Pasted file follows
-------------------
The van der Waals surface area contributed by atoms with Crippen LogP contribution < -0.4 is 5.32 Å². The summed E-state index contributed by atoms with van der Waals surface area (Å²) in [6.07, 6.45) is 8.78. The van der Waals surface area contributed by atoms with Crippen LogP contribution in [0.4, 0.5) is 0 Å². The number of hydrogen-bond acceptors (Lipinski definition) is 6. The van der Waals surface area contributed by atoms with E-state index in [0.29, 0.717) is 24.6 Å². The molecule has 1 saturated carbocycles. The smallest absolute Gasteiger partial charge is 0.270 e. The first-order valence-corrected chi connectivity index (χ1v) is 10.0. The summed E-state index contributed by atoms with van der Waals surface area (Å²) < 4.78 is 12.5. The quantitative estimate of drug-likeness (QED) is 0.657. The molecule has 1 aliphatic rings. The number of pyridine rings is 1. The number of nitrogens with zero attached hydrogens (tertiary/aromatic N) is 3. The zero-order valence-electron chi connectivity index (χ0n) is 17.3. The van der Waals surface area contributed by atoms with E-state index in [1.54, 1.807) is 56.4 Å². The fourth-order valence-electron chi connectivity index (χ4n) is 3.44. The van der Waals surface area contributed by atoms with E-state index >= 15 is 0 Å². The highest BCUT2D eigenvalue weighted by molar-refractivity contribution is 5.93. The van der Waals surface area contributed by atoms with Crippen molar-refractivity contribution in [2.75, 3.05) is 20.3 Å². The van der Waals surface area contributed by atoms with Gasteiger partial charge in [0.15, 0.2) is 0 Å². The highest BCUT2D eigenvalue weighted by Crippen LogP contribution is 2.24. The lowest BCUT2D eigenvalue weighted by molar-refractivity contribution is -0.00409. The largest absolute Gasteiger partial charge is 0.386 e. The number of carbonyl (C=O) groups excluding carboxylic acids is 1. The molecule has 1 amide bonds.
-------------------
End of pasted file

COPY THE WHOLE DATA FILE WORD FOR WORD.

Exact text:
The van der Waals surface area contributed by atoms with Crippen LogP contribution < -0.4 is 5.32 Å². The summed E-state index contributed by atoms with van der Waals surface area (Å²) in [6.07, 6.45) is 8.78. The van der Waals surface area contributed by atoms with Crippen LogP contribution in [0.4, 0.5) is 0 Å². The number of hydrogen-bond acceptors (Lipinski definition) is 6. The van der Waals surface area contributed by atoms with E-state index in [0.29, 0.717) is 24.6 Å². The molecule has 1 saturated carbocycles. The smallest absolute Gasteiger partial charge is 0.270 e. The first-order valence-corrected chi connectivity index (χ1v) is 10.0. The summed E-state index contributed by atoms with van der Waals surface area (Å²) < 4.78 is 12.5. The quantitative estimate of drug-likeness (QED) is 0.657. The molecule has 1 aliphatic rings. The number of pyridine rings is 1. The number of nitrogens with zero attached hydrogens (tertiary/aromatic N) is 3. The zero-order valence-electron chi connectivity index (χ0n) is 17.3. The van der Waals surface area contributed by atoms with E-state index in [1.54, 1.807) is 56.4 Å². The fourth-order valence-electron chi connectivity index (χ4n) is 3.44. The van der Waals surface area contributed by atoms with E-state index >= 15 is 0 Å². The highest BCUT2D eigenvalue weighted by molar-refractivity contribution is 5.93. The van der Waals surface area contributed by atoms with Crippen molar-refractivity contribution in [2.75, 3.05) is 20.3 Å². The van der Waals surface area contributed by atoms with Gasteiger partial charge in [0.15, 0.2) is 0 Å². The highest BCUT2D eigenvalue weighted by Crippen LogP contribution is 2.24. The lowest BCUT2D eigenvalue weighted by molar-refractivity contribution is -0.00409. The largest absolute Gasteiger partial charge is 0.386 e. The number of carbonyl (C=O) groups excluding carboxylic acids is 1. The molecule has 1 amide bonds.